Declaring war on Islam plays into ISIS’ hands

Declaring war on Islam plays into ISIS’ hands

The best way to stop this flow of immigrants, who would much prefer to remain in their homes, is to defeat ISIS and restore stability to the Middle East.

WASHINGTON, Nov. 16, 2015 – The latest terrorist attacks in Paris make it clear that the West is confronting a ruthless enemy that understands how to take advantage of the openness that characterizes the free societies for which it has such contempt.

ISIS claims that it is, somehow, acting in the name of Islam, and its stated goal is to establish a caliphate that will impose Islamic shariah law upon all of its inhabitants. Yet, in Syria and Iraq, the overwhelming majority of its victims have been Moslems. Iran, proclaimed by some in the U.S. and Israel as an “existential” threat to the U.S. is, ironically, also a target of ISIS. It is not Islam, a religion whose adherents practice a number of different variations of the faith, which is represented by ISIS, but a narrow, intolerant and barbaric version of that faith.

It’s only a matter of time for the U.S. to be another ISIS target

We know something about barbaric and intolerant religion from our own Western tradition. It is as if a group emerged in the Western world, proclaiming itself Christian, which embraced the philosophy of the medieval church and its policy of eliminating all non-Catholics, as pursued by the Inquisition.

Forced conversions, burning Jews, Protestants and dissenters at the stake — this is something we remember from history. Out of such a narrow, exclusionary view of religion grew our open, free Western societies, with religious freedom for all.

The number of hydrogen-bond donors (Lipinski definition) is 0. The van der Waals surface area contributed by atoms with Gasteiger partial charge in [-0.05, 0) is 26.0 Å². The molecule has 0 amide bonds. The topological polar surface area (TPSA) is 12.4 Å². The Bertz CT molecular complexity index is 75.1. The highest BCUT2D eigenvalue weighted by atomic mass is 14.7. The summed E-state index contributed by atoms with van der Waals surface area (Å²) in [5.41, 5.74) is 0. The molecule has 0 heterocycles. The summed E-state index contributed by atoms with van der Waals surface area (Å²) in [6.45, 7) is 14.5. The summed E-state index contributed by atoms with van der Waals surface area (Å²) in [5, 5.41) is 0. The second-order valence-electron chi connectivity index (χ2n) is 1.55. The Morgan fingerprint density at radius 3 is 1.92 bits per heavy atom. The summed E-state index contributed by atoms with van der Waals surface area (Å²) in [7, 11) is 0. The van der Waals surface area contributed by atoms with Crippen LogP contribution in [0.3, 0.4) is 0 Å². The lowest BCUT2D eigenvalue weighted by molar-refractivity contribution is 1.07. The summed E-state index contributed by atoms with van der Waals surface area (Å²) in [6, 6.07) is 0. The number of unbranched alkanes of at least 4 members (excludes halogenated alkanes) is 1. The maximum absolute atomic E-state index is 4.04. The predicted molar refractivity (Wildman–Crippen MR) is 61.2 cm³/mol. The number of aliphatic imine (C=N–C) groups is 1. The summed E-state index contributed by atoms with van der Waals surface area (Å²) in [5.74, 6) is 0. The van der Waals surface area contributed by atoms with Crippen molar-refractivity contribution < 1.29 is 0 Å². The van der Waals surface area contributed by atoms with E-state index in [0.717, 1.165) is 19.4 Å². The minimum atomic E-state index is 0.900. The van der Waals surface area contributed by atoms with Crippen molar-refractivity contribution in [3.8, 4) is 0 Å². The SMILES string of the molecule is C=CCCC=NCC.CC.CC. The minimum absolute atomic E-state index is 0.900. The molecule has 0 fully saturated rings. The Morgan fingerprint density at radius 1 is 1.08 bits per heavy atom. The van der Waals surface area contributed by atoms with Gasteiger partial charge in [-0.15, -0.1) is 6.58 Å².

Islam, while struggling to accommodate the notion of religious freedom, has a history of tolerance of other faiths. In the Middle Ages, when Jews suffered under severe disabilities in Christian Europe, they were able to practice their faith in the Moslem world. Before Ferdinand and Isabel conquered Spain in 1492, Jews lived freely in Moslem-dominated Spanish areas, such as Córdoba, and held some of the highest positions in that society.

When Jews were expelled from Spain in 1492, they were welcomed into the Muslim Ottoman Empire.

What has caused the rise of Islamic fundamentalism, jihadism, and terrorism at the present time?

There is, of course, much speculation about what has contributed to its development. Some believe that the creation of the State of Israel in 1948 and the displacement of the indigenous Palestinian population is one reason. Palestinians argue that they are the last victims of the Holocaust, having their land taken to make up to Jews for the horrors inflicted not by Palestinians, but by Europeans.

At the end of World War II, there was much goodwill in the Arab world toward the U.S. as an anti-colonial power. We were a significant factor in urging England and France to abandon their colonial enterprise in the Middle East, in Lebanon, Syria, Egypt, Iraq and North Africa. Yet, by embracing the creation of Israel in an area with a majority Arab population, the U.S., in Arab eyes, became just another colonial power.

The U.S. role in Israel was hardly the only policy embraced in Washington that led to disaffection on the part of the Moslem world. We helped to overthrow the democratically elected government of Iran and installed the shah as Iran’s leader. Later, of course, he was overthrown by the Islamist forces that now dominate Iran.

Paris attacks reveal deadly ISIS strategy shift

Then, we invaded Afghanistan and Iraq, two countries that remain unstable today, helping to spread hostility to the U.S. and to fuel the growth of an extreme form of Islam that manifests itself in ISIS. We have supported, and continue to support, oppressive regimes throughout the Arab world.

Whatever legitimate grievances some Moslems may have against the Western world, however, is no excuse for a reversion to barbarism. Men and women of every faith and background are threatened by the emergence of ISIS, and it is essential that we take the necessary action to eliminate it.